DHEA – The mother hormone

February 1, 2007

San Diego - The hormone dehydroepiandrosterone (DHEA), also known as the mother of all hormones, is the precursor of androgens and estrogens and is tagged by some physicians as a wonder drug when supplements are taken for certain disease states and in certain doses.

San Diego - The hormone dehydroepiandrosterone (DHEA), also known as the mother of all hormones, is the precursor of androgens and estrogens and is tagged by some physicians as a wonder drug when supplements are taken for certain disease states and in certain doses.

For years, DHEA has been the cause of heated debate among medical professionals concerning its use in various human ailments.

The Food and Drug Administration upgraded DHEA to a dietary supplement in 1994, but is still not sure where to place this relatively unknown, yet potentially very helpful "drug."

Support

DHEA got its positive spin from very successful results seen in murine experiments, where daily supplements showed a prevention or delay in the onset of cancer, a "hardening" of the arteries, influence on lethal viral infections, a lowered immunity, obesity and diabetes.

Though rodents may produce approximately 1/10,000 the amount of DHEA humans do, many physicians would agree that the results the study produced cannot be ignored and that DHEA could have similar positive results in humans.

"DHEA is the most abundant steroid hormone our body produces. Though the complete positive potential of DHEA is still not completely understood, low levels of the hormone have been associated with obesity, type II diabetes, immune dysfunction, autoimmune disease, cancer, hypertension, cardiovascular disease, depression and loss of well-being, cognitive dysfunction, a low libido and erectile dysfunction as well as osteoporosis. It behooves us as medical professionals to recognize its benefits in anti-aging medicine," Dr. Rothenberg tells Dermatology Times.

He explains that DHEA supplements can positively affect the immune system by counteracting the glucocorticoid effects on monocytes and by increasing the production of T-cells.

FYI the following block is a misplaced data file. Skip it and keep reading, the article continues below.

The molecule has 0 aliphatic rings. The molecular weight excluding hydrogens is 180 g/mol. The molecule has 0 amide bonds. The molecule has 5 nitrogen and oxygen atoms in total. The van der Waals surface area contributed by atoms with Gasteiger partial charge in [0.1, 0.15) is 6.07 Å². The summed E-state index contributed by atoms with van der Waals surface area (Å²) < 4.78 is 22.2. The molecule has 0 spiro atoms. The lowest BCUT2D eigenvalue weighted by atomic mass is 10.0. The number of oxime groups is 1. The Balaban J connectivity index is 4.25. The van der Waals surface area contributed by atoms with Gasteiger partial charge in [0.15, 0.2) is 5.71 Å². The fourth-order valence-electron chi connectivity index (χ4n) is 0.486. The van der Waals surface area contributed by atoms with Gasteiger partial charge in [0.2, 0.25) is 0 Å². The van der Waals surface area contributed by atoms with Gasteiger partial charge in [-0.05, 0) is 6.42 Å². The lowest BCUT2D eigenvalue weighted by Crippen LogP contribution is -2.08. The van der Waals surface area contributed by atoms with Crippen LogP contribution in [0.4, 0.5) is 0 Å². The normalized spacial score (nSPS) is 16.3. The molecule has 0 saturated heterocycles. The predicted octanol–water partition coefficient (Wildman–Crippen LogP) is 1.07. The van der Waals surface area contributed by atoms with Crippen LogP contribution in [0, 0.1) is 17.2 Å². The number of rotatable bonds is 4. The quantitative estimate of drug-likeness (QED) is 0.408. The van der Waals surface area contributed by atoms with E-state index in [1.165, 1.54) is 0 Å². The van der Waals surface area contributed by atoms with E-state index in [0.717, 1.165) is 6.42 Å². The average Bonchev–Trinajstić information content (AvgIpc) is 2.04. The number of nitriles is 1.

Science behind the argument

He explains the positive use of DHEA with glucocorticosteroids.

"ACTH stimulates the release of cortisol and DHEA from the adrenal cortex. The catabolic effects of glucocorticosteroids are counteracted by the anabolic effects of DHEA. Specifically, DHEA ameliorates some of the deleterious effects of glucocorticosteroids (which may include) diabetes, amino acid deamination, fattiness, hypertension and susceptibility to viraemia. Also, decreased levels of DHEA are seen in rheumatoid arthritis and lupus," Dr. Rothenberg says.

He cites a study by Barry, McGuire and von Vollenhoven, where the relationship between dosage, serum levels and clinical response of DHEA was tested on patients with systemic lupus erythematosus (SLE). Statistically significant improvements were found in all lupus outcomes over a six month therapy. Here, optimal serum levels of DHEA were found to be 1,000 mcg/dl. In a similar study by Nordmark where the effects of DHEA were tested on female patients with SLE, results showed that patients treated with 20 mg to 30 mg of DHEA had a significantly improved quality of life.

Dr. Rothenberg says that DHEA can be very helpful in patients with an inflammatory arthritis. He cites other studies where DHEA was proven to be a potent inhibitor of interleukin-6 (IL-6) as well as tumor necrosis factor alpha (TNF-alpha), and that DHEA was significantly lower in patients with chronic inflammatory diseases.

"Studies have shown that DHEA may be necessary for an immune response. In my opinion, patients taking corticosteroids should have DHEA replacement to maintain a balance. Furthermore, DHEA strongly inhibits IL-6 and chronic inflammation, implicating that its use can be very helpful in treating various inflammatory dermatoses," Dr. Rothenberg says.